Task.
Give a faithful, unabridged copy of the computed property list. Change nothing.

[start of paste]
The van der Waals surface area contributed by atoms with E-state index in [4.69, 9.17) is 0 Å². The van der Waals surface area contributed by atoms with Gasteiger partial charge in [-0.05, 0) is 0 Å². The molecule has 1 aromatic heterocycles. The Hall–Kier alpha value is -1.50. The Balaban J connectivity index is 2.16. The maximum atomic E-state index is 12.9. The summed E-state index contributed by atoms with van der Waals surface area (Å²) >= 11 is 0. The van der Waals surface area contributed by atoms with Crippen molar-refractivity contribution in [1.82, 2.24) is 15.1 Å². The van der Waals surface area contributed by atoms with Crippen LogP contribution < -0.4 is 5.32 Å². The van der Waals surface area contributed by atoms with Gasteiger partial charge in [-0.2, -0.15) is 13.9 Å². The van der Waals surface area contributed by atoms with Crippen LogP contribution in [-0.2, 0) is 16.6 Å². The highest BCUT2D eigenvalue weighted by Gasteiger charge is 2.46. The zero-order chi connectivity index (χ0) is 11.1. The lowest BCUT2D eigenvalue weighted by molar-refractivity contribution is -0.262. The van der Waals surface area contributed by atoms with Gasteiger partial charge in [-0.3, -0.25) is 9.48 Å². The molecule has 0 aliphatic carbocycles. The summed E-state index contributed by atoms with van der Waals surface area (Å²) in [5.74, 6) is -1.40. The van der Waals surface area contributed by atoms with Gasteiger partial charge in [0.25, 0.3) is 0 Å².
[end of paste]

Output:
The van der Waals surface area contributed by atoms with E-state index in [4.69, 9.17) is 0 Å². The van der Waals surface area contributed by atoms with Gasteiger partial charge in [-0.05, 0) is 0 Å². The molecule has 1 aromatic heterocycles. The Hall–Kier alpha value is -1.50. The Balaban J connectivity index is 2.16. The maximum atomic E-state index is 12.9. The summed E-state index contributed by atoms with van der Waals surface area (Å²) >= 11 is 0. The van der Waals surface area contributed by atoms with Crippen molar-refractivity contribution in [1.82, 2.24) is 15.1 Å². The van der Waals surface area contributed by atoms with Crippen LogP contribution < -0.4 is 5.32 Å². The van der Waals surface area contributed by atoms with Gasteiger partial charge in [-0.2, -0.15) is 13.9 Å². The van der Waals surface area contributed by atoms with Crippen LogP contribution in [-0.2, 0) is 16.6 Å². The highest BCUT2D eigenvalue weighted by Gasteiger charge is 2.46. The zero-order chi connectivity index (χ0) is 11.1. The lowest BCUT2D eigenvalue weighted by molar-refractivity contribution is -0.262. The van der Waals surface area contributed by atoms with Gasteiger partial charge in [-0.3, -0.25) is 9.48 Å². The molecule has 0 aliphatic carbocycles. The summed E-state index contributed by atoms with van der Waals surface area (Å²) in [5.74, 6) is -1.40. The van der Waals surface area contributed by atoms with Gasteiger partial charge in [0.25, 0.3) is 0 Å².